U.S. manufacturing growth eased slightly in March after seven consecutive increases as inventories contracted slightly, a widely watched gauge of factory production reported.
The Institute for Supply Management's manufacturing purchasing managers' index slipped to 61.2 in March from 61.4 in February. Readings above 50 indicate expanding activity.
The inventory index fell to 47.4 from 48.8, suggesting manufacturers are keeping inventories lean. The ISM's price index rose to 85.0 from 82.0. The ISM's new orders index fell to 63.3 in March from 68.0 in February, while the production index increased to 69.0 from 66.3. The factory employment index eased to 63.0 from 64.5.
"On the positive side of the equation, production accelerated and inventories remained lean," Brian Bethune, chief U.S. economist at IHS Global Insight, said in a commentary. "On the not-so-positive side, orders momentum dropped considerably and export orders, in particular, dropped sharply. As a result, the orders backlog declined quite abruptly, indicating an incipient slowdown in production momentum."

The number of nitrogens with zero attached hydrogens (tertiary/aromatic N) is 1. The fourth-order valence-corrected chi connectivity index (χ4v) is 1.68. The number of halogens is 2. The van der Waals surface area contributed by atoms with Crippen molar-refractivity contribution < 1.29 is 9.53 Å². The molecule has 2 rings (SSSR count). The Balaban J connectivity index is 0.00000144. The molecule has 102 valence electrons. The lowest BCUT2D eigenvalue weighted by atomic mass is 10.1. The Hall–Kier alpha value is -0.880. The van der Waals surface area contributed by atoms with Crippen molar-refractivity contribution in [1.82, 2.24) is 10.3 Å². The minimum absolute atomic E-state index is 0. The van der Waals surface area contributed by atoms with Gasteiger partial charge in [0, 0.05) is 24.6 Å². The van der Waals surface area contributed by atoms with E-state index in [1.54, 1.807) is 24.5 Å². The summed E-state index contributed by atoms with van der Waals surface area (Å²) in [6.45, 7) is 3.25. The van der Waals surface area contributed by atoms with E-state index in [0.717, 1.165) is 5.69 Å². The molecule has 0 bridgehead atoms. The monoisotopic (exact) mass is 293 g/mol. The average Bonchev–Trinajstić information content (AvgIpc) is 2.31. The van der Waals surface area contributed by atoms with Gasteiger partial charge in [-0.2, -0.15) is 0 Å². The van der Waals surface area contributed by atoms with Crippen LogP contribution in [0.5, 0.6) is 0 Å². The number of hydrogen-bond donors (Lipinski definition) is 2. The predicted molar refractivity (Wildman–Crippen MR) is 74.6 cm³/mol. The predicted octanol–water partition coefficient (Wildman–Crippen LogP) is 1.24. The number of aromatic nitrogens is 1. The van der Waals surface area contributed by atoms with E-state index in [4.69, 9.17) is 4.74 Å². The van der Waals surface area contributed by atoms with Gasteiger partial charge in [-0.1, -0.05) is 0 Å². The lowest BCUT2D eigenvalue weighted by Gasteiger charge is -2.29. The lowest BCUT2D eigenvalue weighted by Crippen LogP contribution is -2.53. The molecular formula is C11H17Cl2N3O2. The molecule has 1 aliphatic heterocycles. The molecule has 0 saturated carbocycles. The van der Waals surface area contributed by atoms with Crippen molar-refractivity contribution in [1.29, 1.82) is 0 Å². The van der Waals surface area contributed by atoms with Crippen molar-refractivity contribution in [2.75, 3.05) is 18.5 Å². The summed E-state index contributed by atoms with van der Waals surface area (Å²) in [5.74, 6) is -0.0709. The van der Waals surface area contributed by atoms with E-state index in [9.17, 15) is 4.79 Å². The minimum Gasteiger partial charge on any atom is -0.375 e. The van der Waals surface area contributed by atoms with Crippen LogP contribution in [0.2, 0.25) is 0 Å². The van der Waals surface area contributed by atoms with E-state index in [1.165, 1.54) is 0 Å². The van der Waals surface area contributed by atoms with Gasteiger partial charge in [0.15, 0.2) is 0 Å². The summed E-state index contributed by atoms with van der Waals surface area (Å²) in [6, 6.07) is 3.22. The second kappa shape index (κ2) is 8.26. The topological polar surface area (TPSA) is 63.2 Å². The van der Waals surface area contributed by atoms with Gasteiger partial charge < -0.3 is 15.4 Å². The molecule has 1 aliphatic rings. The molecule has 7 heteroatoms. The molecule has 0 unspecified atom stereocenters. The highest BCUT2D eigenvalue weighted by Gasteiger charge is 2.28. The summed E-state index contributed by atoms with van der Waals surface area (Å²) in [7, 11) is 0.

He said such a slowdown was not entirely a surprise in view of disruption to export markets from the Japanese earthquake and upward pressure on crude oil prices connected with political unrest in the Middle East and North Africa. He said, though, that while those shocks "will slow momentum overall, they do not indicate major damage" to economic recovery.
Separately, China's manufacturing sector regained momentum in March as demand strengthened for autos and machinery, surveys showed.
The state-affiliated China Federation of Logistics and Purchasing reported its PMI rose to 53 from 52.2 in February and 52.9 in January. The rebound was due partly to the Lunar New Year holiday in February.
The private HSBC China Manufacturing Purchasing Managers Index edged up to 51.8 in March from a seven-month low of 51.7 in February.
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